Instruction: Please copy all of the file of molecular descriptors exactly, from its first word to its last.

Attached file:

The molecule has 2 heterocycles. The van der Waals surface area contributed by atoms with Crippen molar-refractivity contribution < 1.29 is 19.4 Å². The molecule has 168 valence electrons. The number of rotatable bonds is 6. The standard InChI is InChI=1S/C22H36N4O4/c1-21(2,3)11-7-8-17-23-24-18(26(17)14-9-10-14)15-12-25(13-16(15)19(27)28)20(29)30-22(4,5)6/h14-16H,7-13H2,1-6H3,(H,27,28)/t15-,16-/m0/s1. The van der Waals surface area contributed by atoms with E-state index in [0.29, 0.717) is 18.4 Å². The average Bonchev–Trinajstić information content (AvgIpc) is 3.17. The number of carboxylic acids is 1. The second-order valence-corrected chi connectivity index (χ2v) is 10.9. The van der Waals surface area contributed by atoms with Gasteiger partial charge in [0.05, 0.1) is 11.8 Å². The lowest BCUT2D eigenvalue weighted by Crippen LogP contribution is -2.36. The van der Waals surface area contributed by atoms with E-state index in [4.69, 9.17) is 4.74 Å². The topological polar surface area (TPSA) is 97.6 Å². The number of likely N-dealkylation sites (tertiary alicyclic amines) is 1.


The molecule has 2 heterocycles. The van der Waals surface area contributed by atoms with Crippen molar-refractivity contribution < 1.29 is 19.4 Å². The molecule has 168 valence electrons. The number of rotatable bonds is 6. The standard InChI is InChI=1S/C22H36N4O4/c1-21(2,3)11-7-8-17-23-24-18(26(17)14-9-10-14)15-12-25(13-16(15)19(27)28)20(29)30-22(4,5)6/h14-16H,7-13H2,1-6H3,(H,27,28)/t15-,16-/m0/s1. The van der Waals surface area contributed by atoms with E-state index in [0.29, 0.717) is 18.4 Å². The average Bonchev–Trinajstić information content (AvgIpc) is 3.17. The number of carboxylic acids is 1. The second-order valence-corrected chi connectivity index (χ2v) is 10.9. The van der Waals surface area contributed by atoms with Gasteiger partial charge in [0.05, 0.1) is 11.8 Å². The lowest BCUT2D eigenvalue weighted by Crippen LogP contribution is -2.36. The van der Waals surface area contributed by atoms with E-state index in [4.69, 9.17) is 4.74 Å². The topological polar surface area (TPSA) is 97.6 Å². The number of likely N-dealkylation sites (tertiary alicyclic amines) is 1.